CHICAGO — Democratic Gov. J.B. Pritzker told NBC News on Wednesday “it’s certainly possible” that President Joe Biden could face a primary challenge should he run for re-election in 2024.
Pritzker, who fueled speculation about White House ambitions this month with a speech in the first presidential primary state, New Hampshire, and has raised eyebrows with generous donations to battleground state governors, added that he’s not pushing for a challenger to step forward.
Asked whether there was any set of circumstances under which Biden should face a primary challenge, Pritzker left an opening.
“That’s not something I’m encouraging, but it’s certainly possible. We’ve seen it in the past,” Pritzker said in an interview at a downtown hotel Wednesday.
Pritzker, 57, insisted his sights were trained only on Illinois, and he said he would support Biden if he were to run again.
“For me, I’m focused on my re-election and what it is I can do for the people of Illinois.”
While Pritzker sidestepped questions about Biden’s economic performance, his primary comments nonetheless added fuel to questions about the president’s viability at a time when there’s open discussion about whether he will — or should — run for re-election.
Potential 2024 candidates, including Sen. Bernie Sanders, I-Vt., are already jockeying, but with the caveat that they would jump in only if Biden, 79, doesn’t run again.
Sanders has recently ramped up his criticism of the administration, including this week, when he suggested Transportation Secretary Pete Buttigieg, a 2020 Democratic primary opponent, isn’t doing enough to mitigate flight delays and cancellations affecting passengers across the country.
And Vice President Kamala Harris may have added to doubts about Biden’s plans by making comments that included the phrasing “if he does” run in 2024. The words were intended to correct a previous statement she made to CNN that was more definitive and could trigger federal election filing rules but may nonetheless stir public questions.
National Democratic strategist Paul Maslin said all the speculation about a Biden 2024 run is premature given the number of unknowns, like the outcome of the November midterm elections and whether former President Donald Trump will run again.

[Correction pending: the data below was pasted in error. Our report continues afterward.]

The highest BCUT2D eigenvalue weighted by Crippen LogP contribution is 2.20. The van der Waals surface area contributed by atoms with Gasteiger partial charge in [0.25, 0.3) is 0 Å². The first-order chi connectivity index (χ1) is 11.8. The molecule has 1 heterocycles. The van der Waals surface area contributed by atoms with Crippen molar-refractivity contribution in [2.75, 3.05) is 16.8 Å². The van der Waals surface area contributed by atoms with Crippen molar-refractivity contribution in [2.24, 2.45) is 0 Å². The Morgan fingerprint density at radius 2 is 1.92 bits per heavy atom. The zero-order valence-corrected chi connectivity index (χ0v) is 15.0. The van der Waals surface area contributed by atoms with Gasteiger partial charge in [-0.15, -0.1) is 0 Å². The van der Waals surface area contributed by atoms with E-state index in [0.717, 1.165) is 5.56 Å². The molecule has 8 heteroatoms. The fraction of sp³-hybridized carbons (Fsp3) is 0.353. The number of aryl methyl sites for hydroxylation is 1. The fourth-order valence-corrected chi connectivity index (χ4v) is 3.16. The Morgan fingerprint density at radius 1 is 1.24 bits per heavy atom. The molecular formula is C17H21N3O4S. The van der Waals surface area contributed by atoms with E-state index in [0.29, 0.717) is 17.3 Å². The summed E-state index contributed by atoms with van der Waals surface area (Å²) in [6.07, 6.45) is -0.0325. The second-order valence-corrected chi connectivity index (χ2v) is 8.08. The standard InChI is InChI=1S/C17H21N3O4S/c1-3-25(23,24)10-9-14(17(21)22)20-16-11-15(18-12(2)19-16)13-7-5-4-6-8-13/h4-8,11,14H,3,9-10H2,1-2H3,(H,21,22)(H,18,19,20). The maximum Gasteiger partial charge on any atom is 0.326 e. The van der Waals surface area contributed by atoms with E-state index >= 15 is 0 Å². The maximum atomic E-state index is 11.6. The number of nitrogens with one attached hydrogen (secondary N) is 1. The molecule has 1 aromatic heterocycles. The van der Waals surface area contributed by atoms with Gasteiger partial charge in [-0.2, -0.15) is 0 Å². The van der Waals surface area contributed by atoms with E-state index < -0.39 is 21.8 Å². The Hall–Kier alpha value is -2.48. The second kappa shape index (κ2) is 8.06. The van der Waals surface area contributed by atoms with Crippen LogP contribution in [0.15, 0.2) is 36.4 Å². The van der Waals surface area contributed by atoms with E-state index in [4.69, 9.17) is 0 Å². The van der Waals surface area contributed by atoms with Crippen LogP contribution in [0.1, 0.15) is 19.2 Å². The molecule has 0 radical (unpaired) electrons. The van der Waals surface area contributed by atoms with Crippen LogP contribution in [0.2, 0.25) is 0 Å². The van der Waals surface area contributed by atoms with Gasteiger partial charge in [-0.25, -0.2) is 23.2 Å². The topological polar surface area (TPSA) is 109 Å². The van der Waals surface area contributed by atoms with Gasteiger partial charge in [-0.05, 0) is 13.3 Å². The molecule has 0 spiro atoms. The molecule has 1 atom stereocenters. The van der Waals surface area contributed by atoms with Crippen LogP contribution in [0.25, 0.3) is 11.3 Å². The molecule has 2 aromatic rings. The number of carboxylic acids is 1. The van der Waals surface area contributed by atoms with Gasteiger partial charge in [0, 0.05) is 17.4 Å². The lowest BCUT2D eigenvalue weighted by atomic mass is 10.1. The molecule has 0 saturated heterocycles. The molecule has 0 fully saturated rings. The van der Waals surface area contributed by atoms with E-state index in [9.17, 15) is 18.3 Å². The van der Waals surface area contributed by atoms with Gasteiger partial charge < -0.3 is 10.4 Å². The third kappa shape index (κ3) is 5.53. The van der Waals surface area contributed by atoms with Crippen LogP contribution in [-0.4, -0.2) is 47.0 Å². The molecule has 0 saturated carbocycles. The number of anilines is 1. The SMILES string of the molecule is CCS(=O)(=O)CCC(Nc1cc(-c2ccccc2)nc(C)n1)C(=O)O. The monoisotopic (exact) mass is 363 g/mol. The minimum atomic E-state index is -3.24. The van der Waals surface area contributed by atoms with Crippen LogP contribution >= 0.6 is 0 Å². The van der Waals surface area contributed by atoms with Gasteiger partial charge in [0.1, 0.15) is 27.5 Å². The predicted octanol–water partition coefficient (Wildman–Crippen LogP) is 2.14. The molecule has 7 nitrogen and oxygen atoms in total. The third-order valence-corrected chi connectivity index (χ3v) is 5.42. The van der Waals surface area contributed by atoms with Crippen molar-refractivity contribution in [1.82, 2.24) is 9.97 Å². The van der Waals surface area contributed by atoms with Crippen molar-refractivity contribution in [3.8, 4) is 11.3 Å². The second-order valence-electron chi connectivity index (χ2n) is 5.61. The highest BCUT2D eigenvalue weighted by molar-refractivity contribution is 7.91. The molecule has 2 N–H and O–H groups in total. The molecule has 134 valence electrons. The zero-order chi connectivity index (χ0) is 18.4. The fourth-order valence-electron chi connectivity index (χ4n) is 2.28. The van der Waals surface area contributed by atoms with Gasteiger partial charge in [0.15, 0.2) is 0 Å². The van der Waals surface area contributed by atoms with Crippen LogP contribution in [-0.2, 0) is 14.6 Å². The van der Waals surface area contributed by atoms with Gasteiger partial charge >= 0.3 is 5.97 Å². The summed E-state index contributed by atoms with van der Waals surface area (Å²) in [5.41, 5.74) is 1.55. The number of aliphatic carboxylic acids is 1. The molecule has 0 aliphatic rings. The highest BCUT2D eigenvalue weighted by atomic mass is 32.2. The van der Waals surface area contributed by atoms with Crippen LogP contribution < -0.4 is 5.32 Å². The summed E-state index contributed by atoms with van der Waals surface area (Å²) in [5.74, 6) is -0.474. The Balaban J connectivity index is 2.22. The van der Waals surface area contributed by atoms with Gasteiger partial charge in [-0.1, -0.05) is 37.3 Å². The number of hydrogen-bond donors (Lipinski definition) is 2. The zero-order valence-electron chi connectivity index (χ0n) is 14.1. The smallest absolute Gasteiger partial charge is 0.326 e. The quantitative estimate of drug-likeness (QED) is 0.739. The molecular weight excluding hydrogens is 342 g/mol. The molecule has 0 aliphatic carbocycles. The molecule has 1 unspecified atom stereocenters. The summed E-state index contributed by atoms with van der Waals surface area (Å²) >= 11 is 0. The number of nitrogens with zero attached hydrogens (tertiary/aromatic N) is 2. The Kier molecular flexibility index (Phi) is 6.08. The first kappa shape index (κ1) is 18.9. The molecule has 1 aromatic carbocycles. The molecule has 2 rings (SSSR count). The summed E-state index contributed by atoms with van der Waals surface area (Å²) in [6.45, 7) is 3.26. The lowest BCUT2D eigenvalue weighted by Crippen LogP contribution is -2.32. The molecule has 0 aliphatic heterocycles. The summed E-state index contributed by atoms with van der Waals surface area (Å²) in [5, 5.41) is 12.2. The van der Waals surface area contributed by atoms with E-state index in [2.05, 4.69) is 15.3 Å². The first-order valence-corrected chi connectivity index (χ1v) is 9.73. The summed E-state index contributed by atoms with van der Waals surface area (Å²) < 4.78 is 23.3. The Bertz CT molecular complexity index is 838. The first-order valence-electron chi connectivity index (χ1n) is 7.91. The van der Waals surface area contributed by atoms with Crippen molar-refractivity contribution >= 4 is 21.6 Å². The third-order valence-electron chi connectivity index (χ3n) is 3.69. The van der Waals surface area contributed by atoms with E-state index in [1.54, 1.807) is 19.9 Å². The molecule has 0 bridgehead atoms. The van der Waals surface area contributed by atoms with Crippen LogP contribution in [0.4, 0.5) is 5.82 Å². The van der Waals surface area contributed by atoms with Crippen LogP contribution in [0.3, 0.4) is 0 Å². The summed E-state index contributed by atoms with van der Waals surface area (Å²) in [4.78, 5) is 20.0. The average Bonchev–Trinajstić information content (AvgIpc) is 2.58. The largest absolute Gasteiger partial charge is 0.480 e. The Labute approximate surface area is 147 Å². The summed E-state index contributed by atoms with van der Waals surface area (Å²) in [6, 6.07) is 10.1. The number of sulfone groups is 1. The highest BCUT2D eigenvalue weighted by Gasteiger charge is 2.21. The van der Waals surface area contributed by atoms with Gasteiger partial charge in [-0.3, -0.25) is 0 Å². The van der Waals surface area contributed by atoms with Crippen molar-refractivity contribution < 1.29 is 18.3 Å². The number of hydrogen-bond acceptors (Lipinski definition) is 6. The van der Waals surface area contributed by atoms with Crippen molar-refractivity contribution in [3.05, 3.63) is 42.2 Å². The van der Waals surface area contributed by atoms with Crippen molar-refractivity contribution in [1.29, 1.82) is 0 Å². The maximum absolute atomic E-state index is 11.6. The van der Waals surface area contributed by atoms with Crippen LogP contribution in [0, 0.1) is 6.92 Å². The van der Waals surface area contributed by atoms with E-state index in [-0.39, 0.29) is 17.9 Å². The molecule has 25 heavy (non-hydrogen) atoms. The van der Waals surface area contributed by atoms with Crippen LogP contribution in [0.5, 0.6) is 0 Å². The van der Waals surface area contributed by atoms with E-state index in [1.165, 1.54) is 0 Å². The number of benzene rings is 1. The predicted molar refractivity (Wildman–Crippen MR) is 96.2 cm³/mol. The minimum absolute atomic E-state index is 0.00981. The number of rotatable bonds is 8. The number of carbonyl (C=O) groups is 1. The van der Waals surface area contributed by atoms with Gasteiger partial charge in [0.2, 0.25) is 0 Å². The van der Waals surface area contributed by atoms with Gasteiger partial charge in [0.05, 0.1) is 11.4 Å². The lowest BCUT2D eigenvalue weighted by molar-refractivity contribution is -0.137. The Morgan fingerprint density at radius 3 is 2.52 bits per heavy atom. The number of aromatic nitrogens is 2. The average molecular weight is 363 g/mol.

However, he noted that in 2020, Biden positioned himself as someone who could act as a “bridge” after Trump to help calm a divided country.
“It’s not even strength or weakness. The man is almost 80 years old,” Maslin said. “When he was elected, voters probably thought they were electing him for four years.”
Pritzker, meanwhile, has developed a national profile, frequently appearing on national news shows, where he has recently talked about his state’s role as an oasis of abortion rights in the Midwest. He regularly serves as an attack dog against Trump, and he has donated to governors in battleground states.
Pritzker’s contributions include a $2.4 million gift to Wisconsin Democrats in 2020 and $250,000 to Minnesota Democrats, in addition to donations to the governors of Minnesota, New Mexico and Wisconsin. In Wednesday’s interview, Pritzker said he makes the donations because his personal wealth allows him to do so. He added that he has donated to Democrats for years, before he was elected governor in 2018.
Pritzker is looking to secure four more years in the Governor’s Mansion. On Tuesday, he coasted through the primary, and, if his instincts are right, he could do the same in the general election after he knocked out a moderate Republican he saw as his biggest threat. He now faces a downstate farmer, Darren Bailey, who decisively won the GOP primary.
Out of the gate, Pritzker framed Bailey, who has called Chicago “a hellhole,” as too extreme for Illinois, a state Trump lost twice, including by 17 percentage points in 2020. Bailey’s team said that he doesn’t intend to run as a divisive figure and that he shouldn’t be underestimated.
In his victory speech, Bailey made it clear he would put the economy front and center, including surging inflation and gas prices.
In the interview, Pritzker highlighted Illinois’ economy but didn’t directly answer a question about whether he was supportive of Biden’s economic performance.
“The things that the Federal Reserve has done, I can’t speak to that. What I can speak to is that we’ve been building the economy in the state of Illinois,” Pritzker said, in part crediting Biden for signing a Covid relief bill into law early in his presidency.
Some Republicans have speculated that Bailey’s win in the primary might give Pritzker plenty of room to position himself for a presidential run. An Illinois Republican previously told NBC News: “Pritzker can actively start his campaign for president — he doesn’t even need to be in Illinois.”